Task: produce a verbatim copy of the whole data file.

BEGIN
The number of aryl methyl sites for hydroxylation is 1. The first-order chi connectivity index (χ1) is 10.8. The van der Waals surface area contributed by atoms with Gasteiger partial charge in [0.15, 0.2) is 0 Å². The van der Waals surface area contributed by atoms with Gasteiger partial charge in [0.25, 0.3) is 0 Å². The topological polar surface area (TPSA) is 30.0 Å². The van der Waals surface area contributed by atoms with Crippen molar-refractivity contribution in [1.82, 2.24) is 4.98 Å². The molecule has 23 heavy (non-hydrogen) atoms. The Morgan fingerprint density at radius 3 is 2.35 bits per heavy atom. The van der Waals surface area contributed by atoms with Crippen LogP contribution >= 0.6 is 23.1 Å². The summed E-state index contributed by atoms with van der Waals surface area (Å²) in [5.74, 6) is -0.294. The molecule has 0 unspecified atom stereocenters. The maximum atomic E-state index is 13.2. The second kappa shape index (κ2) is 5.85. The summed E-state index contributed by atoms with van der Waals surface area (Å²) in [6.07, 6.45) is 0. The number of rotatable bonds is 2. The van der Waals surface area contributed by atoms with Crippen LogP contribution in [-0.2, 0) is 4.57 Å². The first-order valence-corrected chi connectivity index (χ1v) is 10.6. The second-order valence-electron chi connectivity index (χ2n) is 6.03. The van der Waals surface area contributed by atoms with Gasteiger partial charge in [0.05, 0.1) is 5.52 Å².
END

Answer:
The number of aryl methyl sites for hydroxylation is 1. The first-order chi connectivity index (χ1) is 10.8. The van der Waals surface area contributed by atoms with Gasteiger partial charge in [0.15, 0.2) is 0 Å². The van der Waals surface area contributed by atoms with Gasteiger partial charge in [0.25, 0.3) is 0 Å². The topological polar surface area (TPSA) is 30.0 Å². The van der Waals surface area contributed by atoms with Crippen molar-refractivity contribution in [1.82, 2.24) is 4.98 Å². The molecule has 23 heavy (non-hydrogen) atoms. The Morgan fingerprint density at radius 3 is 2.35 bits per heavy atom. The van der Waals surface area contributed by atoms with Crippen LogP contribution >= 0.6 is 23.1 Å². The summed E-state index contributed by atoms with van der Waals surface area (Å²) in [5.74, 6) is -0.294. The molecule has 0 unspecified atom stereocenters. The maximum atomic E-state index is 13.2. The second kappa shape index (κ2) is 5.85. The summed E-state index contributed by atoms with van der Waals surface area (Å²) in [6.07, 6.45) is 0. The number of rotatable bonds is 2. The van der Waals surface area contributed by atoms with Crippen LogP contribution in [-0.2, 0) is 4.57 Å². The first-order valence-corrected chi connectivity index (χ1v) is 10.6. The second-order valence-electron chi connectivity index (χ2n) is 6.03. The van der Waals surface area contributed by atoms with Gasteiger partial charge in [0.05, 0.1) is 5.52 Å².